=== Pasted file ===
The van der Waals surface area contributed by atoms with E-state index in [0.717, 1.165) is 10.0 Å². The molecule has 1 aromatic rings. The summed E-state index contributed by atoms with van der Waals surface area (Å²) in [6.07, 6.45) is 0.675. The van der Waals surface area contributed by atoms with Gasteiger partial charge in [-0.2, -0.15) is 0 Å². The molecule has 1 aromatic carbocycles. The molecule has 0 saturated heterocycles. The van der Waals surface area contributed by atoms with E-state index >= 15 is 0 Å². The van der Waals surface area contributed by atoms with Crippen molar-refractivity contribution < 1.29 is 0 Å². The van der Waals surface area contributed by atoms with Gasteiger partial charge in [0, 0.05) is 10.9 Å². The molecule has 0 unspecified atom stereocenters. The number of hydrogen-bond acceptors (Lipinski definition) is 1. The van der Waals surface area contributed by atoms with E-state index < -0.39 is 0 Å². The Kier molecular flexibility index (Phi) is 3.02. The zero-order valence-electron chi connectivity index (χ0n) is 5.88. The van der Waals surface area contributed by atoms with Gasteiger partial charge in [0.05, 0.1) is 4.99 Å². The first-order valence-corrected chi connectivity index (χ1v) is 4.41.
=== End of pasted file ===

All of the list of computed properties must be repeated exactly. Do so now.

The van der Waals surface area contributed by atoms with E-state index in [0.717, 1.165) is 10.0 Å². The molecule has 1 aromatic rings. The summed E-state index contributed by atoms with van der Waals surface area (Å²) in [6.07, 6.45) is 0.675. The van der Waals surface area contributed by atoms with Gasteiger partial charge in [-0.2, -0.15) is 0 Å². The molecule has 1 aromatic carbocycles. The molecule has 0 saturated heterocycles. The van der Waals surface area contributed by atoms with E-state index >= 15 is 0 Å². The van der Waals surface area contributed by atoms with Crippen molar-refractivity contribution < 1.29 is 0 Å². The van der Waals surface area contributed by atoms with Gasteiger partial charge in [0, 0.05) is 10.9 Å². The molecule has 0 unspecified atom stereocenters. The number of hydrogen-bond acceptors (Lipinski definition) is 1. The van der Waals surface area contributed by atoms with E-state index < -0.39 is 0 Å². The Kier molecular flexibility index (Phi) is 3.02. The zero-order valence-electron chi connectivity index (χ0n) is 5.88. The van der Waals surface area contributed by atoms with Gasteiger partial charge in [0.05, 0.1) is 4.99 Å². The first-order valence-corrected chi connectivity index (χ1v) is 4.41.